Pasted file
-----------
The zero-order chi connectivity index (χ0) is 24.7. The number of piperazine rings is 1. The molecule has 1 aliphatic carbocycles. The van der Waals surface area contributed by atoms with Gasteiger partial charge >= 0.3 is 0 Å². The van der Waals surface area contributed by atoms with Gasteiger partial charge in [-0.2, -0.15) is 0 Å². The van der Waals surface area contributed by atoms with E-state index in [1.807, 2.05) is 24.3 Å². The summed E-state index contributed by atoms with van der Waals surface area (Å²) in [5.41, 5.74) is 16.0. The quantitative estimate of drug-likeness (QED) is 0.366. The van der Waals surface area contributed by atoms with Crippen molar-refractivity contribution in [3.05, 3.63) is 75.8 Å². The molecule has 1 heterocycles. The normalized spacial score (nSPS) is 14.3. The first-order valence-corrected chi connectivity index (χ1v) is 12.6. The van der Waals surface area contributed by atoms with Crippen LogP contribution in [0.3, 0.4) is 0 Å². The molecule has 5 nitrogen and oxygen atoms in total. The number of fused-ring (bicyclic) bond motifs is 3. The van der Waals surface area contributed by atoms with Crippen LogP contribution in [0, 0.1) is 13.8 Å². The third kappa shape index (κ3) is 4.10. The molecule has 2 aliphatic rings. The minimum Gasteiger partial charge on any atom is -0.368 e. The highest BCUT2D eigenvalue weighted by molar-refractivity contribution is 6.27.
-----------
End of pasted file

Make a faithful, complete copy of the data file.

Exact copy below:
The zero-order chi connectivity index (χ0) is 24.7. The number of piperazine rings is 1. The molecule has 1 aliphatic carbocycles. The van der Waals surface area contributed by atoms with Gasteiger partial charge >= 0.3 is 0 Å². The van der Waals surface area contributed by atoms with Gasteiger partial charge in [-0.2, -0.15) is 0 Å². The van der Waals surface area contributed by atoms with E-state index in [1.807, 2.05) is 24.3 Å². The summed E-state index contributed by atoms with van der Waals surface area (Å²) in [5.41, 5.74) is 16.0. The quantitative estimate of drug-likeness (QED) is 0.366. The van der Waals surface area contributed by atoms with Crippen molar-refractivity contribution in [3.05, 3.63) is 75.8 Å². The molecule has 1 heterocycles. The normalized spacial score (nSPS) is 14.3. The first-order valence-corrected chi connectivity index (χ1v) is 12.6. The van der Waals surface area contributed by atoms with Crippen LogP contribution in [0.3, 0.4) is 0 Å². The molecule has 5 nitrogen and oxygen atoms in total. The number of fused-ring (bicyclic) bond motifs is 3. The van der Waals surface area contributed by atoms with Crippen LogP contribution in [0, 0.1) is 13.8 Å². The third kappa shape index (κ3) is 4.10. The molecule has 2 aliphatic rings. The minimum Gasteiger partial charge on any atom is -0.368 e. The highest BCUT2D eigenvalue weighted by molar-refractivity contribution is 6.27.